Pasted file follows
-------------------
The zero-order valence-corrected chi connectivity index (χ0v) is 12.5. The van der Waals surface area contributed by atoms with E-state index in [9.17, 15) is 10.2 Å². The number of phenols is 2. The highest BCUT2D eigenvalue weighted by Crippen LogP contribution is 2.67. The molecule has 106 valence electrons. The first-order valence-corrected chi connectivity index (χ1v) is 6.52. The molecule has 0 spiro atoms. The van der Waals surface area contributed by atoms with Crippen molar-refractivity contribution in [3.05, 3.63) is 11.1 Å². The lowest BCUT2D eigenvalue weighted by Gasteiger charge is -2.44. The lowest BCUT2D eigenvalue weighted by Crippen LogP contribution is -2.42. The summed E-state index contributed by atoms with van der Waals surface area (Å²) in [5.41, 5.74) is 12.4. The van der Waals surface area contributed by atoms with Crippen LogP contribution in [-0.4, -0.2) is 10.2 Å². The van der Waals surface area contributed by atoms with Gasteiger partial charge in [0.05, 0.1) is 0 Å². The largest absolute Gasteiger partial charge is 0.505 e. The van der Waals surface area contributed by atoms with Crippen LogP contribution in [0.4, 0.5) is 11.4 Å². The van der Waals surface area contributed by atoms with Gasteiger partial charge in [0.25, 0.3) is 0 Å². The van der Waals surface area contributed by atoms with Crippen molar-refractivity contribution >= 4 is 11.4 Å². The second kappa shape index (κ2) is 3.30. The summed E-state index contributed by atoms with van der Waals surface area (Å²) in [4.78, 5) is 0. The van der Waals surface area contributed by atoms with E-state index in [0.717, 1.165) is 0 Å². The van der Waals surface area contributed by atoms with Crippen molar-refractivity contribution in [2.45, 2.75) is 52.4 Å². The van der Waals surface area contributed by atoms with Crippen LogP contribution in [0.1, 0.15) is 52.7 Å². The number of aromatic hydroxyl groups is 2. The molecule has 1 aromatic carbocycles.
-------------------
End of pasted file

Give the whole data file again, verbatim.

The zero-order valence-corrected chi connectivity index (χ0v) is 12.5. The van der Waals surface area contributed by atoms with E-state index in [9.17, 15) is 10.2 Å². The number of phenols is 2. The highest BCUT2D eigenvalue weighted by Crippen LogP contribution is 2.67. The molecule has 106 valence electrons. The first-order valence-corrected chi connectivity index (χ1v) is 6.52. The molecule has 0 spiro atoms. The van der Waals surface area contributed by atoms with Crippen molar-refractivity contribution in [3.05, 3.63) is 11.1 Å². The lowest BCUT2D eigenvalue weighted by Gasteiger charge is -2.44. The lowest BCUT2D eigenvalue weighted by Crippen LogP contribution is -2.42. The summed E-state index contributed by atoms with van der Waals surface area (Å²) in [5.41, 5.74) is 12.4. The van der Waals surface area contributed by atoms with Crippen LogP contribution in [-0.4, -0.2) is 10.2 Å². The van der Waals surface area contributed by atoms with Gasteiger partial charge in [0.05, 0.1) is 0 Å². The largest absolute Gasteiger partial charge is 0.505 e. The van der Waals surface area contributed by atoms with Crippen LogP contribution in [0.4, 0.5) is 11.4 Å². The van der Waals surface area contributed by atoms with Gasteiger partial charge in [0.25, 0.3) is 0 Å². The van der Waals surface area contributed by atoms with Crippen molar-refractivity contribution >= 4 is 11.4 Å². The second kappa shape index (κ2) is 3.30. The summed E-state index contributed by atoms with van der Waals surface area (Å²) in [4.78, 5) is 0. The van der Waals surface area contributed by atoms with E-state index in [0.717, 1.165) is 0 Å². The van der Waals surface area contributed by atoms with Crippen molar-refractivity contribution in [2.45, 2.75) is 52.4 Å². The van der Waals surface area contributed by atoms with Crippen LogP contribution in [0.1, 0.15) is 52.7 Å². The number of aromatic hydroxyl groups is 2. The molecule has 1 aromatic carbocycles.